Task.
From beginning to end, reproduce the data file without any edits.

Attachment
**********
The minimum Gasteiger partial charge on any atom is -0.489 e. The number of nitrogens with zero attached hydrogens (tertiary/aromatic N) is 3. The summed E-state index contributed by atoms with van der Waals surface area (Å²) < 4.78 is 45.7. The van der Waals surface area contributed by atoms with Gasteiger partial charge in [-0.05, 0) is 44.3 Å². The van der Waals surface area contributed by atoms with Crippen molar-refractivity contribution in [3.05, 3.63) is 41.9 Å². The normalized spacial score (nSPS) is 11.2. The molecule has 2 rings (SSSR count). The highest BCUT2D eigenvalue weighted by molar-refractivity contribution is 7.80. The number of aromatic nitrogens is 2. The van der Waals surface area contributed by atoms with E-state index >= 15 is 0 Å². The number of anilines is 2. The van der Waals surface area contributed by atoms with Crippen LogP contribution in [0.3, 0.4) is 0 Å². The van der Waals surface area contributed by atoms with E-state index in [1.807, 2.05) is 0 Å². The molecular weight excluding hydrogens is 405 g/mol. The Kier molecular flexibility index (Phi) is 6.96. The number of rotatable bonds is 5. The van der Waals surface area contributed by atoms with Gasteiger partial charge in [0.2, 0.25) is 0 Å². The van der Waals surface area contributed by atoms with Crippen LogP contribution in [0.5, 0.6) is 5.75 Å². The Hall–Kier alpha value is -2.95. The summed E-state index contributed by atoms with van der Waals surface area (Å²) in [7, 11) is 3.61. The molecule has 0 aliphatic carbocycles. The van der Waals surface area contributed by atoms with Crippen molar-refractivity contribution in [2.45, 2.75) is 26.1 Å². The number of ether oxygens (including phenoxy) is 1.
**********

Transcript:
The minimum Gasteiger partial charge on any atom is -0.489 e. The number of nitrogens with zero attached hydrogens (tertiary/aromatic N) is 3. The summed E-state index contributed by atoms with van der Waals surface area (Å²) < 4.78 is 45.7. The van der Waals surface area contributed by atoms with Gasteiger partial charge in [-0.05, 0) is 44.3 Å². The van der Waals surface area contributed by atoms with Crippen molar-refractivity contribution in [3.05, 3.63) is 41.9 Å². The normalized spacial score (nSPS) is 11.2. The molecule has 2 rings (SSSR count). The highest BCUT2D eigenvalue weighted by molar-refractivity contribution is 7.80. The number of aromatic nitrogens is 2. The van der Waals surface area contributed by atoms with E-state index >= 15 is 0 Å². The number of anilines is 2. The van der Waals surface area contributed by atoms with Crippen LogP contribution in [0.3, 0.4) is 0 Å². The van der Waals surface area contributed by atoms with E-state index in [1.807, 2.05) is 0 Å². The molecular weight excluding hydrogens is 405 g/mol. The Kier molecular flexibility index (Phi) is 6.96. The number of rotatable bonds is 5. The van der Waals surface area contributed by atoms with Gasteiger partial charge in [0.2, 0.25) is 0 Å². The van der Waals surface area contributed by atoms with Crippen LogP contribution in [0.5, 0.6) is 5.75 Å². The Hall–Kier alpha value is -2.95. The summed E-state index contributed by atoms with van der Waals surface area (Å²) in [7, 11) is 3.61. The molecule has 0 aliphatic carbocycles. The van der Waals surface area contributed by atoms with Crippen molar-refractivity contribution in [2.45, 2.75) is 26.1 Å². The number of ether oxygens (including phenoxy) is 1.